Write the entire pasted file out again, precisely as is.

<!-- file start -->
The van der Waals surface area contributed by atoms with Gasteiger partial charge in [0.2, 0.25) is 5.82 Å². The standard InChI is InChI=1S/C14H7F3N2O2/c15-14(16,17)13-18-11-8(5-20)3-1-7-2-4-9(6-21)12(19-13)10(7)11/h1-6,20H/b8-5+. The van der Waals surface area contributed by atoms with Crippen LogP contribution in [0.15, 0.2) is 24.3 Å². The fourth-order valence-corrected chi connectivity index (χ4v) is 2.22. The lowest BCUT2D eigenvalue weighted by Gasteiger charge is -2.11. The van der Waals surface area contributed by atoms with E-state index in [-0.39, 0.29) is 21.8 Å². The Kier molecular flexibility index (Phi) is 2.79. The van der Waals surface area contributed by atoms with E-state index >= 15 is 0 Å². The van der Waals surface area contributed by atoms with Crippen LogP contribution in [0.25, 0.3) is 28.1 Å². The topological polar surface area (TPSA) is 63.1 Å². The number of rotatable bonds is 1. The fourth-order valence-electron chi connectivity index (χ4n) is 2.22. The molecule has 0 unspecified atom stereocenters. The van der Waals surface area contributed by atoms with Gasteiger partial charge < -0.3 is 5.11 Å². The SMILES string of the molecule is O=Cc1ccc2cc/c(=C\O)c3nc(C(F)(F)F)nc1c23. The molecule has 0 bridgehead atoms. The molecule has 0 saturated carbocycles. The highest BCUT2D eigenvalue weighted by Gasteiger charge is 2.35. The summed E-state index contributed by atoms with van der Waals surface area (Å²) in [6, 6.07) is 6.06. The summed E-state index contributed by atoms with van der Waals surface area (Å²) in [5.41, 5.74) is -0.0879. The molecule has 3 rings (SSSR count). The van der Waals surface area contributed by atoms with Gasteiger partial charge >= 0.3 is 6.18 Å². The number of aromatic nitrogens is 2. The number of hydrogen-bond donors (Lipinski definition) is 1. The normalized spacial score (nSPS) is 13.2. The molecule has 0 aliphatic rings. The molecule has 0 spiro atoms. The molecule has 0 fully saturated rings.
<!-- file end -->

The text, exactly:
The van der Waals surface area contributed by atoms with Gasteiger partial charge in [0.2, 0.25) is 5.82 Å². The standard InChI is InChI=1S/C14H7F3N2O2/c15-14(16,17)13-18-11-8(5-20)3-1-7-2-4-9(6-21)12(19-13)10(7)11/h1-6,20H/b8-5+. The van der Waals surface area contributed by atoms with Crippen LogP contribution in [0.15, 0.2) is 24.3 Å². The fourth-order valence-corrected chi connectivity index (χ4v) is 2.22. The lowest BCUT2D eigenvalue weighted by Gasteiger charge is -2.11. The van der Waals surface area contributed by atoms with E-state index in [-0.39, 0.29) is 21.8 Å². The Kier molecular flexibility index (Phi) is 2.79. The van der Waals surface area contributed by atoms with E-state index >= 15 is 0 Å². The van der Waals surface area contributed by atoms with Crippen LogP contribution in [0.25, 0.3) is 28.1 Å². The topological polar surface area (TPSA) is 63.1 Å². The number of rotatable bonds is 1. The fourth-order valence-electron chi connectivity index (χ4n) is 2.22. The molecule has 0 unspecified atom stereocenters. The van der Waals surface area contributed by atoms with Gasteiger partial charge < -0.3 is 5.11 Å². The SMILES string of the molecule is O=Cc1ccc2cc/c(=C\O)c3nc(C(F)(F)F)nc1c23. The molecule has 0 bridgehead atoms. The molecule has 0 saturated carbocycles. The highest BCUT2D eigenvalue weighted by Gasteiger charge is 2.35. The summed E-state index contributed by atoms with van der Waals surface area (Å²) in [6, 6.07) is 6.06. The summed E-state index contributed by atoms with van der Waals surface area (Å²) in [5.41, 5.74) is -0.0879. The molecule has 3 rings (SSSR count). The van der Waals surface area contributed by atoms with Gasteiger partial charge >= 0.3 is 6.18 Å². The number of aromatic nitrogens is 2. The number of hydrogen-bond donors (Lipinski definition) is 1. The normalized spacial score (nSPS) is 13.2. The molecule has 0 aliphatic rings. The molecule has 0 spiro atoms. The molecule has 0 fully saturated rings.